Back in a pre-corona 2012 I got inspired by my friend Erik to make an epic rail trip through a part of Europe. I persuaded my best friend to tag along and together we decided to head north, to Scandinavia, to a part of Europe we both hadn’t visited yet and where fascinated about.
We spent the night in the Norwegian capital and in the early morning of the next day we set off heading north towards Trondheim. We used the morning train which consisted of a tilting electric multiple unit. It had a nice interior with warm colours and comfortable seats.
The first part of the route past Gardermoen Airport was a modern double tracked high-speed line on which we easily travelled at top speed. After the airport we joined the old single track line, and it seemed like there was not a single stretch of straight track the rest of the journey. Thanks to the tilting system of the train we could still speed through the curves, but it did feel a bit nauseating after a while.
Along the way we saw some of the venues of the Olympic Games at Lillehammer and a lot more wonderful Norwegian scenery. The line was of course less scenic than the Bergen Line but still one of the nicer scenic routes I travelled on.
In the afternoon we strolled a bit through the city of Trondheim, once again a nice Norwegian town. We saw some picturesque wooden buildings, an old bridge and of course a church.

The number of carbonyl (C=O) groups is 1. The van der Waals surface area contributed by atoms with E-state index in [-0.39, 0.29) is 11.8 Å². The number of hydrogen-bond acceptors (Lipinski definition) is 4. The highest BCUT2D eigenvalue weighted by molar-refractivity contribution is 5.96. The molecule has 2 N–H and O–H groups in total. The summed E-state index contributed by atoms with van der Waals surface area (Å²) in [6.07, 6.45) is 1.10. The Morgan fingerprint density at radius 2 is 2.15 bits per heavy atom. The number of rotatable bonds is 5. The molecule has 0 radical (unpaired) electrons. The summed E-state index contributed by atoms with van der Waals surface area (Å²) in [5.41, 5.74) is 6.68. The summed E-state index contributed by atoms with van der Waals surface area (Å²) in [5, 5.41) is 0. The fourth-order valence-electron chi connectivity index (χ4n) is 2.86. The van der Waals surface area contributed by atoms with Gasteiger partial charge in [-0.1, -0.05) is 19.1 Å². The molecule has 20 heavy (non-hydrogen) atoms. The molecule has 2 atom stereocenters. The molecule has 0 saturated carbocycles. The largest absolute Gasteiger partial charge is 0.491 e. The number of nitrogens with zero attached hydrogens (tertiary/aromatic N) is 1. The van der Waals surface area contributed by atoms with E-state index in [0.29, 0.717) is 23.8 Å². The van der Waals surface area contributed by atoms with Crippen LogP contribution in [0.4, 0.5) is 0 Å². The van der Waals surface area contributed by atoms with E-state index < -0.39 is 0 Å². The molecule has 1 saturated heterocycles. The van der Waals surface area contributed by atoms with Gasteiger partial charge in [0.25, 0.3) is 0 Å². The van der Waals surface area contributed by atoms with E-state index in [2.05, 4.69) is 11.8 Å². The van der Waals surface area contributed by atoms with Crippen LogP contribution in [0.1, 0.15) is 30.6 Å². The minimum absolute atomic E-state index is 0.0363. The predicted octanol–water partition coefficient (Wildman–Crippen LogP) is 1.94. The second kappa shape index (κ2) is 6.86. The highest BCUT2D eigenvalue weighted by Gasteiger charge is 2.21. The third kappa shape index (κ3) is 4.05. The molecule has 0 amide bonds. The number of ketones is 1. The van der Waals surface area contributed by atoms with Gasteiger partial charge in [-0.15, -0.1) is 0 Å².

The next morning we had another early start when we wanted to travel on one of the 2 daily trains between Trondheim in Norway and Östersund in Sweden. The first part of the line in Norway took us past some spectacular scenery and a stop in Hell, which was not frozen over.
As the line was not electrified we travelled in a two-car diesel unit, featuring some nice reclining chairs for a comfortable journey.
After crossing the border into Sweden the landscape became slightly less rugged and opened up for some lakes. The train terminated in Östersund, which is one of the bigger towns in this area of Sweden, as well as one of its top ski resorts.
The rest of the morning and the afternoon was spent walking around the city centre and a visit to Jamtli, the Swedish Open Air Museum. Just like in Bokrijk there where a number of old buildings rebuilt here to depict life in the past in typical Swedish villages.
The reason we spent all day in Östersund was because we had to catch a connection to a sleeper train in the evening but because only 2 trains crossed the border each day between Norway and Sweden and we felt that the 2 minute connection time was a bit too ambitious we decided to travel on the morning train and spend the day in Östersund. How our adventure continued on the sleeper train will be talked about in the next instalment of our Scandinavian trip.
Have you ever made a long connection just to be sure? When and where was it? Let us know in the comments below!